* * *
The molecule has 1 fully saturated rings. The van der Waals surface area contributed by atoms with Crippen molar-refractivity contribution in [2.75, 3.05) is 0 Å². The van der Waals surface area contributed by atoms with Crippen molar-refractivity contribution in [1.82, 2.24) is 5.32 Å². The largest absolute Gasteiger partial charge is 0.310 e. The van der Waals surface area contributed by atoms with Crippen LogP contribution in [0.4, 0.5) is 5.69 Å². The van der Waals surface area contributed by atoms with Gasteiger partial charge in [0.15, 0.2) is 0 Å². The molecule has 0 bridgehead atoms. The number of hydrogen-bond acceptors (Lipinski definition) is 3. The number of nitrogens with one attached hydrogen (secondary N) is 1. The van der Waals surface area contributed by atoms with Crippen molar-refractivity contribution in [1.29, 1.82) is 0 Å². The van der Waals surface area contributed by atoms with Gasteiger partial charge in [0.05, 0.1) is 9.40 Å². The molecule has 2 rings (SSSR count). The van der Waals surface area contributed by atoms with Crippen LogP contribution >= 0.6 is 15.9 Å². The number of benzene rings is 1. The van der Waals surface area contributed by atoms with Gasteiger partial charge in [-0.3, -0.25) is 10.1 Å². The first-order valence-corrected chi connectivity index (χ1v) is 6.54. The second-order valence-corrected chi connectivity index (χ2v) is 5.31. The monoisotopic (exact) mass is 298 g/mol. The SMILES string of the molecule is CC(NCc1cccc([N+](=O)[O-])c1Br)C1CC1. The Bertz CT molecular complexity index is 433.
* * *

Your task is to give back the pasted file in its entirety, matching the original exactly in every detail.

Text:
The molecule has 1 fully saturated rings. The van der Waals surface area contributed by atoms with Crippen molar-refractivity contribution in [2.75, 3.05) is 0 Å². The van der Waals surface area contributed by atoms with Crippen molar-refractivity contribution in [1.82, 2.24) is 5.32 Å². The largest absolute Gasteiger partial charge is 0.310 e. The van der Waals surface area contributed by atoms with Crippen LogP contribution in [0.4, 0.5) is 5.69 Å². The van der Waals surface area contributed by atoms with Gasteiger partial charge in [0.15, 0.2) is 0 Å². The molecule has 0 bridgehead atoms. The number of hydrogen-bond acceptors (Lipinski definition) is 3. The number of nitrogens with one attached hydrogen (secondary N) is 1. The van der Waals surface area contributed by atoms with Crippen molar-refractivity contribution in [1.29, 1.82) is 0 Å². The van der Waals surface area contributed by atoms with Gasteiger partial charge in [0.05, 0.1) is 9.40 Å². The molecule has 2 rings (SSSR count). The van der Waals surface area contributed by atoms with Crippen LogP contribution >= 0.6 is 15.9 Å². The number of benzene rings is 1. The van der Waals surface area contributed by atoms with Gasteiger partial charge in [-0.3, -0.25) is 10.1 Å². The first-order valence-corrected chi connectivity index (χ1v) is 6.54. The second-order valence-corrected chi connectivity index (χ2v) is 5.31. The monoisotopic (exact) mass is 298 g/mol. The SMILES string of the molecule is CC(NCc1cccc([N+](=O)[O-])c1Br)C1CC1. The Bertz CT molecular complexity index is 433.